Religious Refusal's Long Discriminatory History

I've seen discrimination masquerade as religious liberty long before Hobby Lobby Stores and Conestoga Wood Specialties waged a Supreme Court challenge against the Affordable Care Act's contraceptive care rule.

After passage of the Civil Rights Act of 1964, opposition to the law remained fierce. One way opponents resisted the law was by claiming it violated business owners' religious liberty. In South Carolina, for instance, the owner of a chain of barbecue restaurants, Piggie Park Enterprises, was sued for refusing to serve Black customers. The owner claimed the Civil Rights Act was invalid because it "contravenes the will of God" and constitutes an interference with the "free exercise of the Defendant's religion."

The court that heard the argument was not impressed. Instead the court ruled that while Piggie Park's owner had every right to hold his religious beliefs, he had no right to practice them in a way that violated the constitutional rights of others. "This court refuses to lend credence or support to his position that he has a constitutional right to refuse to serve members of the Negro race in his business establishments upon the ground that do so would violate his sacred religious beliefs," the court declared.

Tomorrow the Supreme Court will hear a similar argument made by the owners of Hobby Lobby and Conestoga Wood Specialties, who believe that the Affordable Care Act's contraceptive care mandate should not apply to them. They argue that their businesses should be exempt from providing insurance for their employees' birth control because it violates their "sincerely held religious beliefs." The Court should reject, once again, these attempts to resurrect the long-discredited notion that a business' religious beliefs can not only exempt it from a democratically passed law, but also empower it to discriminate.

Denying women contraceptive coverage is an insidious form of discrimination. The Guttmacher Institute found that women who are able to successfully plan when and how often they have children are more likely to complete their education, find and maintain a job, and fully participate in their community. Only by having control of her reproductive life can a woman freely choose her role in society. This is why, more than a decade ago, the Equal Employment Opportunity Commission made clear that refusing to provide insurance coverage for contraception is sex discrimination.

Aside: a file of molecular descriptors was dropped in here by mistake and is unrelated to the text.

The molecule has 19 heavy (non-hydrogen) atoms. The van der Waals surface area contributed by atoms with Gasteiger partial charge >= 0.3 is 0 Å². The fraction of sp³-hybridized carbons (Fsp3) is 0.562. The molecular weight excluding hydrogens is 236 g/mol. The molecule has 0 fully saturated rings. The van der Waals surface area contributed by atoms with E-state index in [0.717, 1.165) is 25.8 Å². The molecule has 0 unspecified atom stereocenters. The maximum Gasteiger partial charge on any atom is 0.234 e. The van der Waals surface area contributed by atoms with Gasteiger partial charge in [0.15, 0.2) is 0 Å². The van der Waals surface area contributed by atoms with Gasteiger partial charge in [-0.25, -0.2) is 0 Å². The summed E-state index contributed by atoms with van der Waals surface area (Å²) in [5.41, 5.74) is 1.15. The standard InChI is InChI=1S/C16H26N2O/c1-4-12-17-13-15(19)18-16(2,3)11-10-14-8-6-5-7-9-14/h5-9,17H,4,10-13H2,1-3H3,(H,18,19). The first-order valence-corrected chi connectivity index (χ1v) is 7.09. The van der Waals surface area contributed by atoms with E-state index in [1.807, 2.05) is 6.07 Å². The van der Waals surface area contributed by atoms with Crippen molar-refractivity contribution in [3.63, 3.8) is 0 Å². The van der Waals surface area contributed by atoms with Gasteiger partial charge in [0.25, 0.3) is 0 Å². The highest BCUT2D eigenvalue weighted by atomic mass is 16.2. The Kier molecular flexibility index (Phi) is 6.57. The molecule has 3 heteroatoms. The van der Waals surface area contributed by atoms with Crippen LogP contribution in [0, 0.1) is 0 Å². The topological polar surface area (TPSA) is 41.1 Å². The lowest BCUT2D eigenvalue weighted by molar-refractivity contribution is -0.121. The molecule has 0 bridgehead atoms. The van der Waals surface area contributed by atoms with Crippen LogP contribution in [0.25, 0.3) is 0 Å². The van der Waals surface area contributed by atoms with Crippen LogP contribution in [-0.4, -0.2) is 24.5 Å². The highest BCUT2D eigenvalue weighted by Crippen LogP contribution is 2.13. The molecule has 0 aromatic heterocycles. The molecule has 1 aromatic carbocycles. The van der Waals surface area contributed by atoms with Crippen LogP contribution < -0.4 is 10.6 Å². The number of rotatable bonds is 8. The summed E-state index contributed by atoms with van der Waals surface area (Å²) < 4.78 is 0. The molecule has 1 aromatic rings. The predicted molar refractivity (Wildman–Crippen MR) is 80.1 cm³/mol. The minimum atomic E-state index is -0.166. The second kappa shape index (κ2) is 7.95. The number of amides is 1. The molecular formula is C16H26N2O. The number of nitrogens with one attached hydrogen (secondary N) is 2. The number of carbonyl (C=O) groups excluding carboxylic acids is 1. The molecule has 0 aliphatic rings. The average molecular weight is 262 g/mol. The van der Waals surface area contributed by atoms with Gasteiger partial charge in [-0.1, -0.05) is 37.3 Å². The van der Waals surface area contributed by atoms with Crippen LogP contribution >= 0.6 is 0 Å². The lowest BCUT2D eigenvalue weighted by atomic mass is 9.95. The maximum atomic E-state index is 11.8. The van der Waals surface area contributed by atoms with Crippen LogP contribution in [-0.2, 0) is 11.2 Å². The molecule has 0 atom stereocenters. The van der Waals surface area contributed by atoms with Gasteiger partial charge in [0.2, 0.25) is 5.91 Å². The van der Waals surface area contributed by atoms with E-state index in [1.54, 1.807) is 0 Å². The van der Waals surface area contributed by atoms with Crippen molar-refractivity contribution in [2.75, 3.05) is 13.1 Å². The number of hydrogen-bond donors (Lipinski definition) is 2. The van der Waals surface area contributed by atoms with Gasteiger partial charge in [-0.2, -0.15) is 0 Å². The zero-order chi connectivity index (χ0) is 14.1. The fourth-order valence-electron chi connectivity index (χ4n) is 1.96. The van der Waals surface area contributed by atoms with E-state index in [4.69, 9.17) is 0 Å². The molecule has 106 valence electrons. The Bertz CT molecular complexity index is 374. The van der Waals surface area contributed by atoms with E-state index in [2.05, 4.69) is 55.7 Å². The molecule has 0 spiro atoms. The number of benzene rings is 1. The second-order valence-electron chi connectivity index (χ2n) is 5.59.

If the courts allow corporations to justify this sort of discrimination, it will be a blow for women's equality that will embolden other forms of discrimination. We will see more proposed laws justifying discrimination on religious grounds, such as the Arizona bill that Gov. Jan Brewer rightly vetoed, which could have allowed religious business owners to deny service to lesbian, gay, bisexual, and transgender people because of who they are.

Religious liberty is one of the most important rights we have as Americans, and people of faith, such as my college teacher Martin Luther King Jr., have been instrumental in building a more perfect union. But as history all-too-often repeats itself, we cannot ignore that slavery, Jim Crow laws, and denial of women's suffrage were all once justified on religious grounds.

The owners of Hobby Lobby and Conestoga Wood Specialties have every right to their religious beliefs, much like the owner of Piggie Park did nearly half a century ago, but they do not have the right to impose their views on their employees.

Discrimination should never be allowed to seek protection behind a religious veil. The Supreme Court should once again uphold the principle that freedom of religion does not give businesses permission to impose their religious beliefs on others, particularly when it undermines equality. This is not the first time we have seen such arguments, but it should be the last.